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This section addresses municipal and industrial WWTPs that either create saline water in their operations or receive saline water and discharge it. The concentration of chloride present in the waste stream will vary for every facility and is dependent on the source of chloride. The major source of chloride to municipal WWTP is from residential water softeners (>90% in some municipalities).
If WWTPs effluent chloride concentrations demonstrate a reasonable potential to exceed 230 mg/L, the MPCA will work with the permitted entity to include appropriate permit conditions, including monitoring requirements, compliance schedules, and possible effluent limits. If a permitted facility receives a chloride limit they will be required to identify sources of chloride.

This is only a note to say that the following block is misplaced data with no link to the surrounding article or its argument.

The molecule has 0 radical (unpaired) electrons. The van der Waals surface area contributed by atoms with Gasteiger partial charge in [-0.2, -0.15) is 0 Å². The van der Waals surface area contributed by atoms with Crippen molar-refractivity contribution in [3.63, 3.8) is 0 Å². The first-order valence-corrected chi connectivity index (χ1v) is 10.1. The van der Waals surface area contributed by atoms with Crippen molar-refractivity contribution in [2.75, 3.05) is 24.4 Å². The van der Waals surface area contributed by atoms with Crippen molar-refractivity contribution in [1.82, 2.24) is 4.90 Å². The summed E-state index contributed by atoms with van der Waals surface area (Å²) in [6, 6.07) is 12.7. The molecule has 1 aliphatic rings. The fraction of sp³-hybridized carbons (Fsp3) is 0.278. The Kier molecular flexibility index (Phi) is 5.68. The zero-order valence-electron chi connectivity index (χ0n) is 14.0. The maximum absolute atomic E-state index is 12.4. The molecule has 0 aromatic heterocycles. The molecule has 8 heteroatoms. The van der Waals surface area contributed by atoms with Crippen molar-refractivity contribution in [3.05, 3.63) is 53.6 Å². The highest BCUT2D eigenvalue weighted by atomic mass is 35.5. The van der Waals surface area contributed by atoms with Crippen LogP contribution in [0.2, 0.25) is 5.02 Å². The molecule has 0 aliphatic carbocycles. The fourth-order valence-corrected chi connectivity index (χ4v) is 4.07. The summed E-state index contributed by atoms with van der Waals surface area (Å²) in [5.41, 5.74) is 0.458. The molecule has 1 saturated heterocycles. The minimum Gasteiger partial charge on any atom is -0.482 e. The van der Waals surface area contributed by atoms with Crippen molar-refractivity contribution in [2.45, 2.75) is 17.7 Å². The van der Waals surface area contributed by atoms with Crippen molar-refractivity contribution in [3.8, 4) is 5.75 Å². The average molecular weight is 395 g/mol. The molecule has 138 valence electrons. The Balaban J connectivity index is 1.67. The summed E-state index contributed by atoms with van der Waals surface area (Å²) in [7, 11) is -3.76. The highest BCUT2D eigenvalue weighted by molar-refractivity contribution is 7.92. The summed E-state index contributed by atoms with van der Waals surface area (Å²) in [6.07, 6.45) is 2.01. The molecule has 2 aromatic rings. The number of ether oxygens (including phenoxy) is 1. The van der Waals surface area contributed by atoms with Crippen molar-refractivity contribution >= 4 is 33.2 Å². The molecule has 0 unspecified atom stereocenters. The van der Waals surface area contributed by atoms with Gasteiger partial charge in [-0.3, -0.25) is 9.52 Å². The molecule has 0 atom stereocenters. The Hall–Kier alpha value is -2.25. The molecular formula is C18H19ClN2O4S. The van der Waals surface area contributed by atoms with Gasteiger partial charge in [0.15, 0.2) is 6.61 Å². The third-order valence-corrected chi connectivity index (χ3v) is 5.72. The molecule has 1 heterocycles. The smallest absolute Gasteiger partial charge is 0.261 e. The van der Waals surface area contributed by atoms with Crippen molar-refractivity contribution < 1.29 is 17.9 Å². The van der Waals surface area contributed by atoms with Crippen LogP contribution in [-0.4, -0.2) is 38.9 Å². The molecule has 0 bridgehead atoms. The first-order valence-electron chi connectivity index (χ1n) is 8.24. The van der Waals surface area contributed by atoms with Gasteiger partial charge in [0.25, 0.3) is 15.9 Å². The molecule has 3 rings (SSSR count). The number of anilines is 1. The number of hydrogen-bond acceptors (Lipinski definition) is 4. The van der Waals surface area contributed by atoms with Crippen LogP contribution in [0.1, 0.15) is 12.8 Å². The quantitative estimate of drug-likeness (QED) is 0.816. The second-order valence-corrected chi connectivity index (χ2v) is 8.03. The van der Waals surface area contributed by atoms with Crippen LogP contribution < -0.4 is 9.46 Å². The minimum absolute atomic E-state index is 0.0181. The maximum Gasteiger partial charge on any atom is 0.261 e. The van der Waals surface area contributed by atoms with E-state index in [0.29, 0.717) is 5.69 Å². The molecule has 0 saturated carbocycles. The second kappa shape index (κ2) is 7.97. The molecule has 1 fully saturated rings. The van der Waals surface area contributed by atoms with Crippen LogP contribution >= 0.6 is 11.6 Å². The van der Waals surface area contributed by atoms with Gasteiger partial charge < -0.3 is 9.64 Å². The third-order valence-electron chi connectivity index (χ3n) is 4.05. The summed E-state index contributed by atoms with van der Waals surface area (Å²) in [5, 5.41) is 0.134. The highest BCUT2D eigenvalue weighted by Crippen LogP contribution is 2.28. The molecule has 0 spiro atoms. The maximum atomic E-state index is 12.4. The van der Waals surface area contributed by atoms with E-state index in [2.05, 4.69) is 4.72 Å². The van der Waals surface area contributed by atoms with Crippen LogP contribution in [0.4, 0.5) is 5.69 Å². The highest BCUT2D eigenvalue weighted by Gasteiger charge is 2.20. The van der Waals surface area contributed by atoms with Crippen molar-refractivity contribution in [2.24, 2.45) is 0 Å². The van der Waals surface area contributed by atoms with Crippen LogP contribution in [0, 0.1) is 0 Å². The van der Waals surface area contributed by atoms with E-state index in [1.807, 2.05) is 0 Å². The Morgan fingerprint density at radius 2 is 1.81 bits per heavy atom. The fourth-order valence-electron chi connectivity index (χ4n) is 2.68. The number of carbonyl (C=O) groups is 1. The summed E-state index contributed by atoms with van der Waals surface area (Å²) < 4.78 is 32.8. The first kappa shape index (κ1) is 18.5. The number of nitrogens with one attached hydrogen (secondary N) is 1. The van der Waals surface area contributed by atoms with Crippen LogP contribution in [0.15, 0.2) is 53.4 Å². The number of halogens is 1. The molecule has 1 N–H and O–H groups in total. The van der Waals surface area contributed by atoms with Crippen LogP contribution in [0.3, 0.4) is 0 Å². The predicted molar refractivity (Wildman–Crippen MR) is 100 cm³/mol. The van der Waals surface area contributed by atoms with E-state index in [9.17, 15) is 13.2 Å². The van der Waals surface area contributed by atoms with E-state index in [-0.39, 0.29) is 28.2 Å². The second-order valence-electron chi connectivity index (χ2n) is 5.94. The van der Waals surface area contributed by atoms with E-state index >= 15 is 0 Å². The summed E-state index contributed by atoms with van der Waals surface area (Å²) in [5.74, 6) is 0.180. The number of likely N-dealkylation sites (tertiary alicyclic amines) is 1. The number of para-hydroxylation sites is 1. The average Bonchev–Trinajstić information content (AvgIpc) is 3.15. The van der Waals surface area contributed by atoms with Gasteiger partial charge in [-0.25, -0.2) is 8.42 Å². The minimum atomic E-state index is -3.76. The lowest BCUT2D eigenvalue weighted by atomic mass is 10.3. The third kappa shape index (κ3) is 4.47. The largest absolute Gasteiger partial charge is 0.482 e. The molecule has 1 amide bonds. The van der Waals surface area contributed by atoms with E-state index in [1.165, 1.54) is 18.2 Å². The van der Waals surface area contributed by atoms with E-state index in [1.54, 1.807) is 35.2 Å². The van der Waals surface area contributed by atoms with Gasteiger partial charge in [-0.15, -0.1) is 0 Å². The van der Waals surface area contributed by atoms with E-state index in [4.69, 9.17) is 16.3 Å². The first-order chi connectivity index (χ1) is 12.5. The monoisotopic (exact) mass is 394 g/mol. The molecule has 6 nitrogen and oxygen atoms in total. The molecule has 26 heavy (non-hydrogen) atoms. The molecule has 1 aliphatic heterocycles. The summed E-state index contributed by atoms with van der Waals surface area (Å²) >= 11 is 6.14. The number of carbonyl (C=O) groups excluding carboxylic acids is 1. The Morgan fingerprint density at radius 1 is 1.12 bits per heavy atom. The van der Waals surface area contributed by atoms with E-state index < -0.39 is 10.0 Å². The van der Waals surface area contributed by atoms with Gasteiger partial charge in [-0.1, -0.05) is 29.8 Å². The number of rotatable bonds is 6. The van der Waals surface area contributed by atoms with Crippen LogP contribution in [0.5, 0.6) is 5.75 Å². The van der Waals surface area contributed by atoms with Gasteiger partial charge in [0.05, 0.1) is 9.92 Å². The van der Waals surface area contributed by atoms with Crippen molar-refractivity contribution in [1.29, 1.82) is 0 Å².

For municipal wastewater facilities, technologies capable of removing chloride from wastewater are either cost-prohibitive, technologically infeasible, or a mix of the two. The RO and evaporation of the resulting brine is the most viable option for removal of chloride at the WWTP. The MPCA analyzed the cost and implementation concerns of using RO treatment and evaporation to remove chloride for WWTPs in 2012 (Henningsgaard 2012), which is also summarized in the section addressing costs. Based on the assessment, RO treatment and evaporation are cost prohibitive and pose significant implementation concerns.
The most feasible option for reducing chloride loading to the WWTPs is upstream source reduction. The two primary sources of chloride to WWTPs are industrial users and residential water softeners. If a facility has a chloride limit or would like to voluntarily reduce chloride, WWTPs should work through their Industrial Pretreatment Program (IPP) to identify significant users who may be contributing chloride. The WWTPs can review existing data from industrial users or can require industrial users to collect chloride data. If industrial users are identified as a significant source of chloride, the WWTP can work with the industrial user through the IPP to develop and implement a plan to reduce chloride loads